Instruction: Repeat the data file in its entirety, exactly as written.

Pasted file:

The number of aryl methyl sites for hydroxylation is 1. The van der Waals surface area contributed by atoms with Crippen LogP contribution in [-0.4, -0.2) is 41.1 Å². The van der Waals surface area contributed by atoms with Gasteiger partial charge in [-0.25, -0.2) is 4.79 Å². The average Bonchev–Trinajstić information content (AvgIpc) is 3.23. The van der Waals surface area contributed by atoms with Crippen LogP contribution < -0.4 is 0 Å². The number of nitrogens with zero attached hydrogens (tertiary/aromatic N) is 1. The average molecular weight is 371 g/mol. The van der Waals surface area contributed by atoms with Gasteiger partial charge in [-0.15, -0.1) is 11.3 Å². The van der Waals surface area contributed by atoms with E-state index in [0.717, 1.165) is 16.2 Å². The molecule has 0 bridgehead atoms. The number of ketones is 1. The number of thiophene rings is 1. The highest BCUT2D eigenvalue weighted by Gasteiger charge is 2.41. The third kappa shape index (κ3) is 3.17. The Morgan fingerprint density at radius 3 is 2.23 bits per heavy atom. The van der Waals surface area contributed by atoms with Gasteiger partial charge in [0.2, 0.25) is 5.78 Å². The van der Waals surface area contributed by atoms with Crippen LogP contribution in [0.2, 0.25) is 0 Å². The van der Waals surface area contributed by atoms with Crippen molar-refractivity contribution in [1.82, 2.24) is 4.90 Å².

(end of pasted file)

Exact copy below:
The number of aryl methyl sites for hydroxylation is 1. The van der Waals surface area contributed by atoms with Crippen LogP contribution in [-0.4, -0.2) is 41.1 Å². The van der Waals surface area contributed by atoms with Gasteiger partial charge in [-0.25, -0.2) is 4.79 Å². The average Bonchev–Trinajstić information content (AvgIpc) is 3.23. The van der Waals surface area contributed by atoms with Crippen LogP contribution < -0.4 is 0 Å². The number of nitrogens with zero attached hydrogens (tertiary/aromatic N) is 1. The average molecular weight is 371 g/mol. The van der Waals surface area contributed by atoms with Gasteiger partial charge in [-0.15, -0.1) is 11.3 Å². The van der Waals surface area contributed by atoms with E-state index in [0.717, 1.165) is 16.2 Å². The molecule has 0 bridgehead atoms. The number of ketones is 1. The number of thiophene rings is 1. The highest BCUT2D eigenvalue weighted by Gasteiger charge is 2.41. The third kappa shape index (κ3) is 3.17. The Morgan fingerprint density at radius 3 is 2.23 bits per heavy atom. The van der Waals surface area contributed by atoms with Gasteiger partial charge in [0.2, 0.25) is 5.78 Å². The van der Waals surface area contributed by atoms with Crippen LogP contribution in [0.2, 0.25) is 0 Å². The van der Waals surface area contributed by atoms with Crippen molar-refractivity contribution in [1.82, 2.24) is 4.90 Å².